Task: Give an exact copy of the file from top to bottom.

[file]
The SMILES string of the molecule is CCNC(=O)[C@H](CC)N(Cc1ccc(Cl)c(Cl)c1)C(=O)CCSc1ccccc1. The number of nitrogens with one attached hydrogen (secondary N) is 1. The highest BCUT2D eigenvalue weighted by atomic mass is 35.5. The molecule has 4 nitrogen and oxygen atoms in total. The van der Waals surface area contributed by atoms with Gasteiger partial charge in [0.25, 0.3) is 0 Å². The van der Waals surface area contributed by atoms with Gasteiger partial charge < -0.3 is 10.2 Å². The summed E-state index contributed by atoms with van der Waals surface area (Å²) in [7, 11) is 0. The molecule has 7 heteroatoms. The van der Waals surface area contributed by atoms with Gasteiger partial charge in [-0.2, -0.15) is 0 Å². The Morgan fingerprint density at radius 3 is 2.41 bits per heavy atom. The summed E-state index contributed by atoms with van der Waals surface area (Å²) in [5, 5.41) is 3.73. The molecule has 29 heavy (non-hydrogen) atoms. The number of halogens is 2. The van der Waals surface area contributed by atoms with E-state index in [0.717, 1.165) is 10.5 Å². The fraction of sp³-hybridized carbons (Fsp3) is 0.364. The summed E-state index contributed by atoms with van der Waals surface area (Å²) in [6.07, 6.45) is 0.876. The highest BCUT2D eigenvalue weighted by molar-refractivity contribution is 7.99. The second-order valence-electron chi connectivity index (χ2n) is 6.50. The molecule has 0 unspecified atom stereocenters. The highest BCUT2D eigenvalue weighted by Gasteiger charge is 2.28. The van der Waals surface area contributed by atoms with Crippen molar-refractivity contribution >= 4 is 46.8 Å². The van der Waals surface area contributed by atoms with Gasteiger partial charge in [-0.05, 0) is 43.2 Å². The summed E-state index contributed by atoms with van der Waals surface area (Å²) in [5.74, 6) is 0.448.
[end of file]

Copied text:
The SMILES string of the molecule is CCNC(=O)[C@H](CC)N(Cc1ccc(Cl)c(Cl)c1)C(=O)CCSc1ccccc1. The number of nitrogens with one attached hydrogen (secondary N) is 1. The highest BCUT2D eigenvalue weighted by atomic mass is 35.5. The molecule has 4 nitrogen and oxygen atoms in total. The van der Waals surface area contributed by atoms with Gasteiger partial charge in [0.25, 0.3) is 0 Å². The van der Waals surface area contributed by atoms with Gasteiger partial charge < -0.3 is 10.2 Å². The summed E-state index contributed by atoms with van der Waals surface area (Å²) in [7, 11) is 0. The molecule has 7 heteroatoms. The van der Waals surface area contributed by atoms with Gasteiger partial charge in [-0.2, -0.15) is 0 Å². The Morgan fingerprint density at radius 3 is 2.41 bits per heavy atom. The summed E-state index contributed by atoms with van der Waals surface area (Å²) in [5, 5.41) is 3.73. The molecule has 29 heavy (non-hydrogen) atoms. The number of halogens is 2. The van der Waals surface area contributed by atoms with E-state index in [0.717, 1.165) is 10.5 Å². The fraction of sp³-hybridized carbons (Fsp3) is 0.364. The summed E-state index contributed by atoms with van der Waals surface area (Å²) in [6.07, 6.45) is 0.876. The highest BCUT2D eigenvalue weighted by molar-refractivity contribution is 7.99. The second-order valence-electron chi connectivity index (χ2n) is 6.50. The molecule has 0 unspecified atom stereocenters. The highest BCUT2D eigenvalue weighted by Gasteiger charge is 2.28. The van der Waals surface area contributed by atoms with Crippen molar-refractivity contribution >= 4 is 46.8 Å². The van der Waals surface area contributed by atoms with Gasteiger partial charge in [-0.05, 0) is 43.2 Å². The summed E-state index contributed by atoms with van der Waals surface area (Å²) in [5.74, 6) is 0.448.